Use Closing Letters in Your Law Practice

For a Worry Free Law Practice

Never assume your client knows when your working relationship has ended. Maintain the opinion that there is always client doubt.  Always take the final step to close the matter formally by writing a closing letter.  The passage of time is not the best protection for your client or you as to what you might or might not be doing.

Building a great practice means putting your clients first.  When you put your client first you want to make it easy for them to know what’s going on.  That means using engagement letters to clarify what you will be doing and what you won’t be doing for your client.   And when you complete the matter and will not be providing any further services put that it in writing to make easy for your client.

If you don’t do these kinds of written letters, you take the risk of being a reported malpractice case that might be the benchmark for other attorneys.

These letters will only take a couple of hours.  Think of those hours as marketing hours.  Your closing letter should include content that solidifies your relationship with your client.  Even when you hope to have future work from this client, it’s important to put in writing that you’ve concluded your work for the client on this matter. Let the client know you look forward to their hiring you for their next matter.

Should you have to defend your position because you didn’t write such a letter that will take a lot more hours than writing the letter.  When you get into the routine and have systems for sending closing and engagement letters it becomes much easier.

 Law Practice Tip 237: Use Engagement, Non-Engagement and Closing letters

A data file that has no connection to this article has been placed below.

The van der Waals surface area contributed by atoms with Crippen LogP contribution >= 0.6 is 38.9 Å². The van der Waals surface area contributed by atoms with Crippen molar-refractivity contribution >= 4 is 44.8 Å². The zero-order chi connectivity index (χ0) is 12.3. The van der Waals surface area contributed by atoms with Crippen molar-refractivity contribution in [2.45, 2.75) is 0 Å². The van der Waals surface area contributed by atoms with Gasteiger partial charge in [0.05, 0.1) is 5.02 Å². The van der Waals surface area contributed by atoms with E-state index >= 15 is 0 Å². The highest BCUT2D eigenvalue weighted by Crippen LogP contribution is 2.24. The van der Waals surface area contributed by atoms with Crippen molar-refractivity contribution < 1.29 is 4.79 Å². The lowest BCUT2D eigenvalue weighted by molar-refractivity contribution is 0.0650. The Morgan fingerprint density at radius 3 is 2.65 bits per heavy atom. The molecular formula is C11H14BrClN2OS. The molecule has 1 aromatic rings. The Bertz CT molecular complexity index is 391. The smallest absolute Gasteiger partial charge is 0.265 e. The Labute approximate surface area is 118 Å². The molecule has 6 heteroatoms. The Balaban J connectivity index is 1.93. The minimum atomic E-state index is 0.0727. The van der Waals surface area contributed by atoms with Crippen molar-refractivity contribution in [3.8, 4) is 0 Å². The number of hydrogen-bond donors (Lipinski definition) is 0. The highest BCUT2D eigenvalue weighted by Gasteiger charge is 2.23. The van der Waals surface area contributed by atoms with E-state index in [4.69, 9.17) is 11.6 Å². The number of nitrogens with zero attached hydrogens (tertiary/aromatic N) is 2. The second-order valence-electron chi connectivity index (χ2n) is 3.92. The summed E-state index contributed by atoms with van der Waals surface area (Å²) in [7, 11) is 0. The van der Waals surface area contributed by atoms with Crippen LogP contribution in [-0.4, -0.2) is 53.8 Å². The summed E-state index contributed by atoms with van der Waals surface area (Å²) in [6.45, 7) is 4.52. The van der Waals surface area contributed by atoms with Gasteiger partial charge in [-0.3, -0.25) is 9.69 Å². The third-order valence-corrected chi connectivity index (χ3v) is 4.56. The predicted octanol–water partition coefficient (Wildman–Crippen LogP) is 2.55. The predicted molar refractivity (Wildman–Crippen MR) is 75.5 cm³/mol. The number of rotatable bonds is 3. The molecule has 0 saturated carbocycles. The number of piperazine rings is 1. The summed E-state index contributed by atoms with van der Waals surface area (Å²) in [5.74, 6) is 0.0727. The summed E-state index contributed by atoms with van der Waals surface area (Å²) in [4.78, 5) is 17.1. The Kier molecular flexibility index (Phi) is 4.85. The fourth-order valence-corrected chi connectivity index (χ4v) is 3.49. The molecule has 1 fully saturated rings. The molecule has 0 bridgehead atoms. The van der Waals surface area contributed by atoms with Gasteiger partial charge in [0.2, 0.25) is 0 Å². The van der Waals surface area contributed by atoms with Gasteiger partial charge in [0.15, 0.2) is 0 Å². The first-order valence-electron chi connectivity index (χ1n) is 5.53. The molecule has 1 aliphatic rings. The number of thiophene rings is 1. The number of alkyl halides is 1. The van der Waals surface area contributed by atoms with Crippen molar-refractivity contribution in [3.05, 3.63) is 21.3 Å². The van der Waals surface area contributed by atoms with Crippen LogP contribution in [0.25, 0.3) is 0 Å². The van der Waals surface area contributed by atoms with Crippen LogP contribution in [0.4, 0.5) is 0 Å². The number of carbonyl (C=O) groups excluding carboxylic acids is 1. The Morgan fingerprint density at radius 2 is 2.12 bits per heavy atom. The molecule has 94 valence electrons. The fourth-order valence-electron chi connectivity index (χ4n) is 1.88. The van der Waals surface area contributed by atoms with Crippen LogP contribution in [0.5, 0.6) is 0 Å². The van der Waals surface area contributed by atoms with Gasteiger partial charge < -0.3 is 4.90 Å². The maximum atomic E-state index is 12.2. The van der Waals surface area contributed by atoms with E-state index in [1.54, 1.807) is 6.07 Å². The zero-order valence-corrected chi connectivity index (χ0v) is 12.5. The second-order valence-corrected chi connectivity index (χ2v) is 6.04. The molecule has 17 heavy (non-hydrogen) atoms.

Since verbal conversations are not always remembered it’s important to err on the side of caution and avoid misunderstandings or potential harm to your clients by using:

1)     Engagement letters.  This is especially important when the scope of your services is limited or has changed from when you first talked with the client.

2)    Non-engagement letters to confirm you are not someone’s attorney.  The non-engagement letter is especially important when you meet an interested party at the same time as your client on a transaction that affects both.  “I know I meet you at the same time that I meet with your friend, but I wish to confirm that I am not your lawyer; and because of the nature of this matter, I advise you to get advice from your own lawyer.”

3)    Closing letters to clarify the matter is concluded and you will not be providing any further services.

If you would like coaching on this area of your law practice, please consider contacting me to see how I can assist you.

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